2017: A tumultuous, fascinating year (Part One)

Part 1: On Terrorism, The Far-Right and Europe’s fortunes

In 1992, fresh after the Cold War, American political scientist Samuel P. Huntington introduced what would eventually become a widely popular theory in International Affairs. Huntington called it The Clash of Civilizations; the idea that cultural and religious identity would be the primary drivers of conflict in the post cold-war international order. Huntington divided the world into seven civilizations that would inevitably clash in different forms as a result of basic differences in ideology and culture, as well as the frictions associated with globalization/immigration and social change. The West, he argued, at its peak power, was being increasingly challenged by the resources and desire of Non-Western Civilisations (i.e Islamic, Orthodox, Sinic) to shape the world in their image. The Emperor challenged by his subjects: a recipe for conflict. When I first came across this theory in 2012, I couldn’t help but dismiss what I perceived as a simplistic carving up of the world, an inaccurate Hollywood style apocalyptic vision of the future. How times have changed… Fast-forward to 2017 and I’m forced to re-examine Huntington’s ideas, as rising terrorism and immigration contribute to the emergence of a “West vs Islam” mentality. Meanwhile, great powers such as China and Russia are challenging America’s diplomatic and military dominance. Take the South-China sea or the proxy bloodbath in Syria. Take what by now should be labelled “The Forgotten War”: Ukraine. Observe the world, as I have in this tumultuous, fascinating year and you might just ask yourself the question: Was Huntington right afterall?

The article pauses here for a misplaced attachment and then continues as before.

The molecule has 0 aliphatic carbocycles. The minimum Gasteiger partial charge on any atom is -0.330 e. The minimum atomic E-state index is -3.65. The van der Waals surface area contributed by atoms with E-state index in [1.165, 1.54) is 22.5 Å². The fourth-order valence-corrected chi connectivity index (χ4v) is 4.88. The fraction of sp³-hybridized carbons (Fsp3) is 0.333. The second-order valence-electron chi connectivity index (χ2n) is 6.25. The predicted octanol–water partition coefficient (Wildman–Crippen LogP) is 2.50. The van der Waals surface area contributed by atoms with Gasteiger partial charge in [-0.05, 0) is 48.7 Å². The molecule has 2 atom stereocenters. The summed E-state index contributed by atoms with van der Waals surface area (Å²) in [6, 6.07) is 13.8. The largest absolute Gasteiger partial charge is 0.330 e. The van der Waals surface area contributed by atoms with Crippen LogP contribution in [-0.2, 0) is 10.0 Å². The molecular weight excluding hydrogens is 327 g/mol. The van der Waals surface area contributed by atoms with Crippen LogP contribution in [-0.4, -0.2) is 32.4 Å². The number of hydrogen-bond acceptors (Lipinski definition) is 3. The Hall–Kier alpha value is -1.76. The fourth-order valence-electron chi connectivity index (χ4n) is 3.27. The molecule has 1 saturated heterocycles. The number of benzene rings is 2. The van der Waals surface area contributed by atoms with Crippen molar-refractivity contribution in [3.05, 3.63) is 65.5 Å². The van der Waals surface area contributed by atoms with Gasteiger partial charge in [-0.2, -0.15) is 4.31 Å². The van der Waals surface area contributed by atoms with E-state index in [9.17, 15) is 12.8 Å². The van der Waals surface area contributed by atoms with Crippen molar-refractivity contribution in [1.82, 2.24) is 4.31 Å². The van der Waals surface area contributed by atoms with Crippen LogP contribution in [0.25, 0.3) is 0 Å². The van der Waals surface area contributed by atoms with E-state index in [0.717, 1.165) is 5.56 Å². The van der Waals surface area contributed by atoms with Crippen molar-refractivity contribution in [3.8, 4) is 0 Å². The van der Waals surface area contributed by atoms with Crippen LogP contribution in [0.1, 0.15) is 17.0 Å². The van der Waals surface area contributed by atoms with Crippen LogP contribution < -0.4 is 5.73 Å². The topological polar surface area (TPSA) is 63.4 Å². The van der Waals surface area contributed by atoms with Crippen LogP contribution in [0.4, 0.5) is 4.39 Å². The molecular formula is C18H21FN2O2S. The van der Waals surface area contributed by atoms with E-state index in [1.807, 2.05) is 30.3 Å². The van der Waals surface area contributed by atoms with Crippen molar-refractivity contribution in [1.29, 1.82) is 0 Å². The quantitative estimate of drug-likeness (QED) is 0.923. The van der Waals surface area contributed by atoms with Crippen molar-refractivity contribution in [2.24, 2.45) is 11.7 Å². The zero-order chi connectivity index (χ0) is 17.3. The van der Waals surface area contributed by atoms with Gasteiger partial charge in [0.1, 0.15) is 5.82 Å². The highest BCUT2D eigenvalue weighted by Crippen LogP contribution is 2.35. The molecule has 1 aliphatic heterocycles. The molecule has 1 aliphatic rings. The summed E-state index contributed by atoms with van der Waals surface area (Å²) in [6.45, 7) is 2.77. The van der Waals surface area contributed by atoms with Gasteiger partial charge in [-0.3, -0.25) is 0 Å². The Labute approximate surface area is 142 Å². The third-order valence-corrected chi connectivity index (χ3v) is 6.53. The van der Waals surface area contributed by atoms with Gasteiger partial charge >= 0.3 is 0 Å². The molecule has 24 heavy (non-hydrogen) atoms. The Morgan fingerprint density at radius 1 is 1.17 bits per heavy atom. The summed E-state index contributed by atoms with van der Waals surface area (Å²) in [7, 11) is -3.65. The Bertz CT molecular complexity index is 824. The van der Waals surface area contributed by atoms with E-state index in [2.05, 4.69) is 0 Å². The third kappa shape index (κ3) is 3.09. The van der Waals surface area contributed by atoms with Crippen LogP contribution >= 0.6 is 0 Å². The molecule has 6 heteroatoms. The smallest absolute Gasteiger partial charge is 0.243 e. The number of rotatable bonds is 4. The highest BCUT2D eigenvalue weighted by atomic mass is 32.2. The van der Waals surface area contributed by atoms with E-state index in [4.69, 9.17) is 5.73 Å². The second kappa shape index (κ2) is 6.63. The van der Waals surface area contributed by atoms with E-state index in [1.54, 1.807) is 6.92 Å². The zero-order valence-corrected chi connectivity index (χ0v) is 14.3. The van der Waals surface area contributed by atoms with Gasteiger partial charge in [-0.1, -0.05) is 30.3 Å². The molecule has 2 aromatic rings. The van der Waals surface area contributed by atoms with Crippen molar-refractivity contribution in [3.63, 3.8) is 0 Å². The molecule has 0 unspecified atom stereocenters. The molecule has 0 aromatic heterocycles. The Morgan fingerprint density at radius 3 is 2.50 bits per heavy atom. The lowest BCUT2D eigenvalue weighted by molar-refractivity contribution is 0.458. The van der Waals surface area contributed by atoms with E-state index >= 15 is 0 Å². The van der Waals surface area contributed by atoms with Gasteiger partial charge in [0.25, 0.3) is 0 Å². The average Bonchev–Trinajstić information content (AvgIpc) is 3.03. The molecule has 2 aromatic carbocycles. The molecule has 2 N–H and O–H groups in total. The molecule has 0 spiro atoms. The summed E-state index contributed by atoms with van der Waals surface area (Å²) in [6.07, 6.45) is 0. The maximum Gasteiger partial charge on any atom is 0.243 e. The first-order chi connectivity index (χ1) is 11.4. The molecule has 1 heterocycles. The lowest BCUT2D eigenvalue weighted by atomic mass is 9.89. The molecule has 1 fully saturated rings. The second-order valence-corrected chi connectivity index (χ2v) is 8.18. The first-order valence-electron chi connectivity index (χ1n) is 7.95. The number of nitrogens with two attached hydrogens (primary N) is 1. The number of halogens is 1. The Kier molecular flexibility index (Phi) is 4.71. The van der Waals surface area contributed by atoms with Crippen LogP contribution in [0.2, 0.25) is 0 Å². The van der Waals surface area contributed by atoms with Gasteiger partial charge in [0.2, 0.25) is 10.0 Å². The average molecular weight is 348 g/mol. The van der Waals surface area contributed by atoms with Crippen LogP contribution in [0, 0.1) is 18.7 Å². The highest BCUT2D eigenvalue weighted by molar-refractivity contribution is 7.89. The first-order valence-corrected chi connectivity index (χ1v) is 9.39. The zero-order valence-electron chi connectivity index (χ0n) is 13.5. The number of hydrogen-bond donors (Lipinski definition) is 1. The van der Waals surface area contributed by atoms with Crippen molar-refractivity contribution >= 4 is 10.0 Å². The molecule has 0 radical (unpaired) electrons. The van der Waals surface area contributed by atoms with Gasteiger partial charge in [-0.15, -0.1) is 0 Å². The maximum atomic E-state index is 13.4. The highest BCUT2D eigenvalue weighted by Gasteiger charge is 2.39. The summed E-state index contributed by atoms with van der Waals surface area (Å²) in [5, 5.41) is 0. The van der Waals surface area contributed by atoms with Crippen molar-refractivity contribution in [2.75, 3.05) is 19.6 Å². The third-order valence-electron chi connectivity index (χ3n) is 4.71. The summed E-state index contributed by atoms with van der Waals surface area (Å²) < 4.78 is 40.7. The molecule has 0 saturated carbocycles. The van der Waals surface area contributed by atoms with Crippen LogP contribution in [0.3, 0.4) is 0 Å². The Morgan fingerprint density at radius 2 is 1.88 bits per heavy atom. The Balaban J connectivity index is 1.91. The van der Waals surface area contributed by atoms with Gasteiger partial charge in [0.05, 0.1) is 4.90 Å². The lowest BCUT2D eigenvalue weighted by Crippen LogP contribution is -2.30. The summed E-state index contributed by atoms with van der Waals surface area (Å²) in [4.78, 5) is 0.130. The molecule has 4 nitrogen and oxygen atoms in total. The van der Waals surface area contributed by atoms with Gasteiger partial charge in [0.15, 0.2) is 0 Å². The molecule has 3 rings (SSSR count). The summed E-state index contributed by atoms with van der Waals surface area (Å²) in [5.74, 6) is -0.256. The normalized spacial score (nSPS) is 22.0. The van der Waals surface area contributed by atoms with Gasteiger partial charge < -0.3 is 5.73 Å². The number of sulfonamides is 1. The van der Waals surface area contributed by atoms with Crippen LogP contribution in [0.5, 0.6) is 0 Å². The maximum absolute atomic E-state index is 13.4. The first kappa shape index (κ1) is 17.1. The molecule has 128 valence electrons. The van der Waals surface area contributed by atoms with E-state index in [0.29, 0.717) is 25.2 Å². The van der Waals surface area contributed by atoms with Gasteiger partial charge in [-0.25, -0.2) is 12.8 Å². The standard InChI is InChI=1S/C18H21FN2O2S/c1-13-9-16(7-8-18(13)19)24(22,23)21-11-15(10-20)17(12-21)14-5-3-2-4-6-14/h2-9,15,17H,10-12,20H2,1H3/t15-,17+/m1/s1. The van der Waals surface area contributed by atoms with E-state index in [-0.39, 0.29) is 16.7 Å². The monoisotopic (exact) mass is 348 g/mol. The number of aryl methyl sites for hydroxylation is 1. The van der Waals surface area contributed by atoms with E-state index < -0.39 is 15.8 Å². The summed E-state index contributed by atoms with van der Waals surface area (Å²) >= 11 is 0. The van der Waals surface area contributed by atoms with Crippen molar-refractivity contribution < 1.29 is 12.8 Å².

Let’s start with the good news. The year 2017 has witnessed the military defeat of ISIS. Back in November, Iraqi and Iranian leaders announced the militant Islamic group had been militarily driven out of Iraq and Syria. So much for spreading the caliphate… Not so long ago we reacted with fear as news reached us of “another city falling to ISIS” with the group acquiring large swaths of territory in Iraq and Syria. But ISIS’s military fall did not coincide with a fall in terrorist attacks. On the contrary, it has forced the group to rethink its strategy. Rather than encouraging Western recruits to travel to Syria, the group is now refocusing on recruitment and attacks around the globe to compromise for the damaging effect of military defeat. This may partly explain the rise in terrorist attacks in 2017.